Story of the movie industry’s crime-fighting canines

Mumbai: Lucky and Flo, the world’s first-ever DVD-sniffing dogs, made a special visit to Douglas MacArthur Elementary School in Northern Virginia to close out their three-city North American tour that included visits to Mexico City and Los Angeles in honor of World Intellectual Property Day.

The Motion Picture Association of America (MPAA) teamed up with renowned Internet safety expert Dr. Parry Aftab to talk with Douglas MacArthur’s fourth and fifth graders about the importance of copyright protection with the assistance of the MPAA’s very own Lucky and Flo.

"Lucky and Flo are the MPAA’s two most unique employees," said MPAA chairman and CEO Dan Glickman. "These two dogs have sniffed their way around the world assisting law enforcement officials in tracking down pirate operations. On top of that they have helped raise global awareness about the problem of motion picture piracy, particularly among young children. These special dogs help us educate children about the importance of respecting copyrights while presenting it in a fun and exciting way."

Earlier this year, the MPAA teamed up with Weekly Reader to develop a new curriculum featuring Lucky and Flo to educate children about copyright theft and various forms of piracy, how to identify counterfeit DVDs, the consequences of film piracy, and most importantly, why protecting copyrights is important to them.

The curriculum includes: a teacher’s guide, workbook for students, and posters for classrooms and libraries. It has been distributed to 20,000 schools and will be part of the curriculum in nearly 60,000 classrooms.

The school assembly was facilitated by WiredSafety founder Dr. Parry Aftab and her award winning Teenangels and Tweenangels who shared information with the students about responsible technology use.

Lucky and Flo demonstrated how they sniff out DVDs hidden in storage containers and luggage, highlighting how they assist law enforcement authorities at raids, border crossings, and customs environments around the world.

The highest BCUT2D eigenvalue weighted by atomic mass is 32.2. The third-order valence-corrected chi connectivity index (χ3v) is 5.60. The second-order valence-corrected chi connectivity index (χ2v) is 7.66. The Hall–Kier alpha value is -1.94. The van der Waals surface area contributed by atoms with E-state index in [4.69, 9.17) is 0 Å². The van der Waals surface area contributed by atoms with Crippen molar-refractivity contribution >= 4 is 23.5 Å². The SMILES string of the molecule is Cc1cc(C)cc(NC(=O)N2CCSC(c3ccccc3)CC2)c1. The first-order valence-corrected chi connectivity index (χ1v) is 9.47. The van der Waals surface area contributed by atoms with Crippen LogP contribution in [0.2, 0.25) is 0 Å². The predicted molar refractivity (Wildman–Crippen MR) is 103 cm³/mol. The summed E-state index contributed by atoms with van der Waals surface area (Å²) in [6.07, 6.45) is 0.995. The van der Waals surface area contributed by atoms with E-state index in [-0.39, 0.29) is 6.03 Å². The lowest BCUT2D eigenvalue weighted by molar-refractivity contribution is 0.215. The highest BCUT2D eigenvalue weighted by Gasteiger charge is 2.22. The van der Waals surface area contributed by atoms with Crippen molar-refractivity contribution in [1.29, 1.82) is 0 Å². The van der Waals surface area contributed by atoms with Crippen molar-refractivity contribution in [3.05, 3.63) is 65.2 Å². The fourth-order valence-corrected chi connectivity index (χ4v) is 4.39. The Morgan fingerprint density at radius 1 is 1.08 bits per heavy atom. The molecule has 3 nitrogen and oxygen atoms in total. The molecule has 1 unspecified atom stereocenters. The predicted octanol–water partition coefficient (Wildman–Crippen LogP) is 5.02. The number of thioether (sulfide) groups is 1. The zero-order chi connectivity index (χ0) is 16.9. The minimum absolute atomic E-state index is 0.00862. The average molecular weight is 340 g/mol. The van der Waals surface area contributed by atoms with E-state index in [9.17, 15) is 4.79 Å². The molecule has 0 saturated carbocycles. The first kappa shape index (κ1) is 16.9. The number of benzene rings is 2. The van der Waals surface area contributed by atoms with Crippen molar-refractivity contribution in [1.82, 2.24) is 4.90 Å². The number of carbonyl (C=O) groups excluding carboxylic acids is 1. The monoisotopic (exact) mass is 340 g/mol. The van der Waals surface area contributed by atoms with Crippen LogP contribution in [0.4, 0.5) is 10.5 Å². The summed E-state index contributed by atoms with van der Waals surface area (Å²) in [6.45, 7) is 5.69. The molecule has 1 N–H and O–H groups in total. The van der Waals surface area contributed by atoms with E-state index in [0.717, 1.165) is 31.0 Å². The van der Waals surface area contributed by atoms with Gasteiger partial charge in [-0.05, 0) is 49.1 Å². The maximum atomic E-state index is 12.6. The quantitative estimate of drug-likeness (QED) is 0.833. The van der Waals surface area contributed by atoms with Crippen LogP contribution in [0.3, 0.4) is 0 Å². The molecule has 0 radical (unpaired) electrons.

In 2004, the MPAA undertook a limited feasibility study to determine whether dogs could be trained to detect polycarbonate and other chemicals used in optical discs (DVDs, CDs, etc.). Neil Powell, a trainer in Northern Ireland known for training dogs to sniff bombs and other kinds of devices trained Lucky and Flo to find optical discs in large and small containers, the types usually found in shipments in ports and airports around the world.

After eight months of training, Lucky and Flo were put to work for their first major
live test working with HM Revenue and Customs and FedEx at Stansted Airport in the UK.

They were immediately successful in identifying packages containing DVDs and detecting even the smallest amount of product in very large containers. The live test was the first time dogs have been used anywhere in the world to search for counterfeit DVDs and proved that they could work in a busy airport Customs environment.

Lucky and Flo are able to detect but unable to distinguish between CDs and DVDs, burned and replicated discs, or legitimate and pirate discs. Because legitimate shipments of optical discs are generally registered on a shipping manifest, the dogs are able to find discs in unlikely or unregistered containers, which usually means they are being smuggled for illegal use or sale.

Last year Lucky and Flo went to work for the Malaysian and Philippine governments in an effort dubbed Operation Double-Trouble. During their six-month assignment, Lucky and Flo accompanied Malaysian and Filipino enforcement officers on thirty-five raids in which twenty-six people were arrested and an excess of 1.88 million pirated discs were seized with an estimated street value of over USD$3.5 million. The dogs were so successful that a Malaysian pirate syndicate put a bounty on the dogs’ heads of $30,000.

Due to Lucky and Flo’s enormous success, in March 2008, the Malaysian government launched their own canine unit to fight piracy.

The unit has been set up within the Enforcement Division at the Ministry of Domestic Trade and Consumer Affairs (MDTCA), and comprises two Labrador sniffer dogs courtesy of the Motion Picture Association (MPA).

The pair of dogs, named Paddy and Manny, hail from Northern Ireland. They have undergone two months of training to identify optical discs by scent and assist in the detection of hidden counterfeit optical discs, like Lucky and Flo before them.

The worldwide motion picture industry, including foreign and domestic producers,
distributors, theaters, video stores and pay-per-view operators lost $18.2 billion in 2005 as a result of piracy – over $7 billion of which is attributed to Internet piracy and more than $11 billion attributed to hard goods piracy including bootlegging and illegal copying.

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